My Favorite Fictional Character?

Favorite?  Really?  Impossible!

I loved Trixie Belden, when I was a young reader.  And Madeline, in the Madeline books.  That's probably because they were high-spirited and didn't take no for an answer.  They were strong-willed and different than the other characters in the story.  I tended to be shy as a little girl.  However, once I knew you well, I could be very pushy.  Just ask the kids I grew up with.  And ask the WARA ladies, who'll tell you I haven't grown out of that pushy part. ;)

My reading has always been eclectic, from True Crime to Horror/Suspense to Romance, and everything in-between.  If it's a good story, if it has characters that touch me in some way, it's going to be a favorite.

When I think of favorite characters, I think of three heroines, all in books by Susan Elizabeth Phillips aka SEP.

  • Phoebe Somerville in It Had to Be You will always be an all-time favorite.  Phoebe appears to be the Queen of Voluptuous Dumb Blondes.  In fact, she might even agree with that, to some degree.  But Phoebe isn't dumb.  She knows how to use what she's been given to her advantage, but deep down inside, she's insecure and hates those curves.  At my very first RWA Conference in Dallas in 1996, I attended a workshop given by SEP.  She explained how she came up with the character of Phoebe, and when she finished, I was in complete awe.  You see, beneath the clingy, low-cut dresses and outlandish outfits, Phoebe wears "white, old lady underwear."  What she appears to be on the outside is the complete opposite of who she is on the inside.  She's not the outrageous airhead everyone thinks she is.  She had a childhood that would cause most women to have vapors, and because of it, she has no faith in herself.  But as she grew up, she learned that, with the right clothes and "attitude," she could have men falling at her feet.  In doing so, she has the upper hand, enabling her to never let anyone know the real Phoebe.  I LOVE PHOEBE!
  • Sugar Beth Carey in Ain't She Sweet is about as close as second place can be without edging out Phoebe.  Sugar Beth was raised by her mother to be Parish, Mississippi's "princess."  Believing what her mama has taught her, she left Parish, thinking the world would always be hers.  But she returns, some years later, humbled by the "real world" and the horrible choices she's made.  The trouble is, she's unable to do much of anything except be the person everyone still believes her to be.  And then she meets up with the teacher who met his teaching demise, thanks to her.  Talk about sparks!  Talk about intricate but human characters!  I laughed and I cried, throughout the book.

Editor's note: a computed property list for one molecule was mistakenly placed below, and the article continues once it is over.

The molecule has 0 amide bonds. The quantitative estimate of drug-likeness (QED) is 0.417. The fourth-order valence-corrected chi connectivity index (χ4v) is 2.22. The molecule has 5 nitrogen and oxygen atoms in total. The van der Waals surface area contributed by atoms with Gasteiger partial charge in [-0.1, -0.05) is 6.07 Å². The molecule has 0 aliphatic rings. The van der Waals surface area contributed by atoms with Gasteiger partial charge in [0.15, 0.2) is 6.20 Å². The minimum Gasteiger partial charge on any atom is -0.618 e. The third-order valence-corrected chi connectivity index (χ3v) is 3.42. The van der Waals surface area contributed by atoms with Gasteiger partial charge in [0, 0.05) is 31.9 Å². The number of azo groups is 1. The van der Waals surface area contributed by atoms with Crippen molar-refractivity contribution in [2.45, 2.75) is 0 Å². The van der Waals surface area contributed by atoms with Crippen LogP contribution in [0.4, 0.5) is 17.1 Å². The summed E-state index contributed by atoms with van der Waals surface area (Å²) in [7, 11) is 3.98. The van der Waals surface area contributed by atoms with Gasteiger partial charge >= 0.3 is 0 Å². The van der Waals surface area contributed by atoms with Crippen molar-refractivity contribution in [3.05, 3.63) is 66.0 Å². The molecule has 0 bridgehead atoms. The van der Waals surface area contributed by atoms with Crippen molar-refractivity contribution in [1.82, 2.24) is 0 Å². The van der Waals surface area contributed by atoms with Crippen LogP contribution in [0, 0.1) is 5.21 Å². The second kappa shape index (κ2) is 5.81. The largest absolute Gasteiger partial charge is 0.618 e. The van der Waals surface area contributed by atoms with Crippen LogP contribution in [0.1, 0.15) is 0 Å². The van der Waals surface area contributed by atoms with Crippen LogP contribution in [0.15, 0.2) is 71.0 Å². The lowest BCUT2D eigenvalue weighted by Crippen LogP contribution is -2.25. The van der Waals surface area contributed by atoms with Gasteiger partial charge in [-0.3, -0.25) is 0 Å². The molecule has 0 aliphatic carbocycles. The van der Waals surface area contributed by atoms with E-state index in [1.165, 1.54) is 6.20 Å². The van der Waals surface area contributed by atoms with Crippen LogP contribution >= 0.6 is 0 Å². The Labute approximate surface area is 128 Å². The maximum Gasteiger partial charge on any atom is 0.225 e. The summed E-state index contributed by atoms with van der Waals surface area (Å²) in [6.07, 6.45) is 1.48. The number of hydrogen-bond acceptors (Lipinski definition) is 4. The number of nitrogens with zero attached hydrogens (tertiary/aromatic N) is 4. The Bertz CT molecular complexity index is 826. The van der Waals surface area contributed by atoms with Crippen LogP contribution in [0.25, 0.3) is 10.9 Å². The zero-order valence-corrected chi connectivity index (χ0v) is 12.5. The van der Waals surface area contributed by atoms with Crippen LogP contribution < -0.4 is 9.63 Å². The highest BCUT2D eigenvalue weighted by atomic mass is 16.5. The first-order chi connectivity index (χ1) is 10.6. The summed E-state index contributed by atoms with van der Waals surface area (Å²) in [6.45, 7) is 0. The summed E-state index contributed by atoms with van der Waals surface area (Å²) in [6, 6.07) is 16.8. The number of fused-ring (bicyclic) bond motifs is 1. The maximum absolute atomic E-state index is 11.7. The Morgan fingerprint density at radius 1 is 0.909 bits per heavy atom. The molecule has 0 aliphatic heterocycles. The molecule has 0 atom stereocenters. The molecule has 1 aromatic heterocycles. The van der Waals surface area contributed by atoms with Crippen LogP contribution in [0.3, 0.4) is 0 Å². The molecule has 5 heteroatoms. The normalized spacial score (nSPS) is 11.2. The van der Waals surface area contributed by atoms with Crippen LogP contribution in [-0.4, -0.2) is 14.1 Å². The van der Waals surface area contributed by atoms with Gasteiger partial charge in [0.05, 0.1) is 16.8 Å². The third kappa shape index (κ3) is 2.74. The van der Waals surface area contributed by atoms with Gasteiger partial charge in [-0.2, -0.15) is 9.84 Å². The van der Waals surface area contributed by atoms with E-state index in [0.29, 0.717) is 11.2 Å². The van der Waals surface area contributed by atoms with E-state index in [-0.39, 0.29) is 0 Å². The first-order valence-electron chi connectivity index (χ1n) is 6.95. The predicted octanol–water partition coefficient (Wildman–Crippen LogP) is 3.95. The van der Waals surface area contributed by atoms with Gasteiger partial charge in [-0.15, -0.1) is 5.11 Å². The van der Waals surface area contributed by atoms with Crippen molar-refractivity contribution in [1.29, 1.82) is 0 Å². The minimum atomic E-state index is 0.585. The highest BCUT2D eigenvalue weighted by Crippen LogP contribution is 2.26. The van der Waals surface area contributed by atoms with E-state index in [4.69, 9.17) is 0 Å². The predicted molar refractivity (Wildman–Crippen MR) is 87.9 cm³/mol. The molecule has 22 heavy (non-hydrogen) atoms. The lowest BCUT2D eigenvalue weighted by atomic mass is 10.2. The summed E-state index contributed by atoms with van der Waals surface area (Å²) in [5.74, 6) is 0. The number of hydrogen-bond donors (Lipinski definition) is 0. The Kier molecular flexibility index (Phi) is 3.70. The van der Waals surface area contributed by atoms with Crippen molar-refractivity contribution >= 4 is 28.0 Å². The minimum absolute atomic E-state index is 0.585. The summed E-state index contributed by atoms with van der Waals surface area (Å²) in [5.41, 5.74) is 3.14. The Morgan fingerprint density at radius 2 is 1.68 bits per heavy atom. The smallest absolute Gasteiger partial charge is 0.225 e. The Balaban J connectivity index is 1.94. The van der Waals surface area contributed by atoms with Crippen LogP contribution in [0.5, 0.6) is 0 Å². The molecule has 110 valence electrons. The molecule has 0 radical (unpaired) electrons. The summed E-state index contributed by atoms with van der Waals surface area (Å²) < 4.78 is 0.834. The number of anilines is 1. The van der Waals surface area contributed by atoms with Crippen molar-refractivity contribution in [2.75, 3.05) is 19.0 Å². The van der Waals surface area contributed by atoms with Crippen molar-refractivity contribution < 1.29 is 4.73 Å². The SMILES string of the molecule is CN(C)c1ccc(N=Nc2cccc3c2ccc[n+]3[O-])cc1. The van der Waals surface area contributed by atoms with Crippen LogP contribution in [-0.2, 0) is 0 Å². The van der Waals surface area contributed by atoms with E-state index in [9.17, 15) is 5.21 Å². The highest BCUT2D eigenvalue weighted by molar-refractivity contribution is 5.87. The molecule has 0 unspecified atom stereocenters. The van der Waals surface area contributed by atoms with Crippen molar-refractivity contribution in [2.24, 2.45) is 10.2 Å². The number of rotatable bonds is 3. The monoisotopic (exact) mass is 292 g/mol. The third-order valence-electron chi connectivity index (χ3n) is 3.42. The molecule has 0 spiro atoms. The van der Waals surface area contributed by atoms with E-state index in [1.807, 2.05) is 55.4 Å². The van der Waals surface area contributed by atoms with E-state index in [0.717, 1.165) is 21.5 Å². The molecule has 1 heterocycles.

• Blue Bailey in Natural Born Charmer, tied for second place with Sugar Beth, is as tough as nails, but has a heart of gold.  And that's a big problem for her.  Stubborn as the day is long, she first appears in a headless beaver costume, walking down the road.  She's broke, has nowhere to go, and would be the last person to take anything from anyone.  Of course, she has no choice and must accept.  Blue can fix anyone...but herself.  But there's one person she refuses to help--the driver of the car, who offers her a ride.  To reach her HEA (which she stubbornly refuses to acknowledge is possible), she has to grow, and she insists that's the one thing she doesn't need to do.
Of course there are dozens, if not hundreds, of heroines that could go on my favorites list, but these three have yet to be unseated, in almost twenty years of reading.  I often wonder why these three characters remain at the top.  Of all the books I read and movies I see, the ones I like the most are the ones where a character grows from the opening to the ending, all the while battling that growth.  (Miss Congeniality is a good example.) They start with a goal, but by the end of the book or movie, that goal has changed into something bigger and better.

Tough as nails, with a strong backstory and an overwhelming need to help others.  I like strong heroines, possibly because that's the type of person I want to be when I grow up.  I have a long way to go.  Who doesn't?

I'll tackle heroes later in the month.  (Now doesn't that sound like fun? *wink*)  Those heroes will take some thinking, but I have no doubt I'll find at least one...or two...or three.


Joan Vincent said...

Rox, I haven't read any of the books you mention but mean to find them soon. What great women. My heroines, too, tend to have qualities I admire in women.
I'm looking forward to meeting your favorite heros.